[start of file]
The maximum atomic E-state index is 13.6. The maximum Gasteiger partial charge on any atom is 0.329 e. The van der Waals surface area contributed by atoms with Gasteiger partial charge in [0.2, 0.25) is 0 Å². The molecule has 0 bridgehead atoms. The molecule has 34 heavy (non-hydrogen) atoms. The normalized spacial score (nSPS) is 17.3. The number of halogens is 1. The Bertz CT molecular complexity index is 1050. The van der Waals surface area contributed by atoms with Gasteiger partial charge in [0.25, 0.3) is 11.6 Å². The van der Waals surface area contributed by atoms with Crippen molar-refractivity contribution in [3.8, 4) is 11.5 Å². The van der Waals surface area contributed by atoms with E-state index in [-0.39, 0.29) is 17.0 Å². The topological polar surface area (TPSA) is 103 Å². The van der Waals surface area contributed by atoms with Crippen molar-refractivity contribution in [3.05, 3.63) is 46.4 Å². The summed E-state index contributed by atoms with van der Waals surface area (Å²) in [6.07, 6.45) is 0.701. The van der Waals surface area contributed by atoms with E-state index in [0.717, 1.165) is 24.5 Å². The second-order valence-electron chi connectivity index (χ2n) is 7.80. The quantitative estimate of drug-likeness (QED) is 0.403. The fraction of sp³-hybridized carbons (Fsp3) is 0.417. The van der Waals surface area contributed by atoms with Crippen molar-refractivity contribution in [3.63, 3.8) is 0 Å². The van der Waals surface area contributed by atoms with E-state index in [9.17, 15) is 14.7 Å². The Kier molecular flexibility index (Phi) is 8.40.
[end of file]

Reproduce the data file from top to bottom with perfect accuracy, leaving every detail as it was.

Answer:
The maximum atomic E-state index is 13.6. The maximum Gasteiger partial charge on any atom is 0.329 e. The van der Waals surface area contributed by atoms with Gasteiger partial charge in [0.2, 0.25) is 0 Å². The molecule has 0 bridgehead atoms. The molecule has 34 heavy (non-hydrogen) atoms. The normalized spacial score (nSPS) is 17.3. The number of halogens is 1. The Bertz CT molecular complexity index is 1050. The van der Waals surface area contributed by atoms with Gasteiger partial charge in [0.25, 0.3) is 11.6 Å². The van der Waals surface area contributed by atoms with Crippen molar-refractivity contribution in [3.8, 4) is 11.5 Å². The van der Waals surface area contributed by atoms with E-state index in [-0.39, 0.29) is 17.0 Å². The topological polar surface area (TPSA) is 103 Å². The van der Waals surface area contributed by atoms with Crippen molar-refractivity contribution in [3.05, 3.63) is 46.4 Å². The summed E-state index contributed by atoms with van der Waals surface area (Å²) in [6.07, 6.45) is 0.701. The van der Waals surface area contributed by atoms with E-state index in [0.717, 1.165) is 24.5 Å². The second-order valence-electron chi connectivity index (χ2n) is 7.80. The quantitative estimate of drug-likeness (QED) is 0.403. The fraction of sp³-hybridized carbons (Fsp3) is 0.417. The van der Waals surface area contributed by atoms with Crippen molar-refractivity contribution in [3.63, 3.8) is 0 Å². The van der Waals surface area contributed by atoms with E-state index in [9.17, 15) is 14.7 Å². The Kier molecular flexibility index (Phi) is 8.40.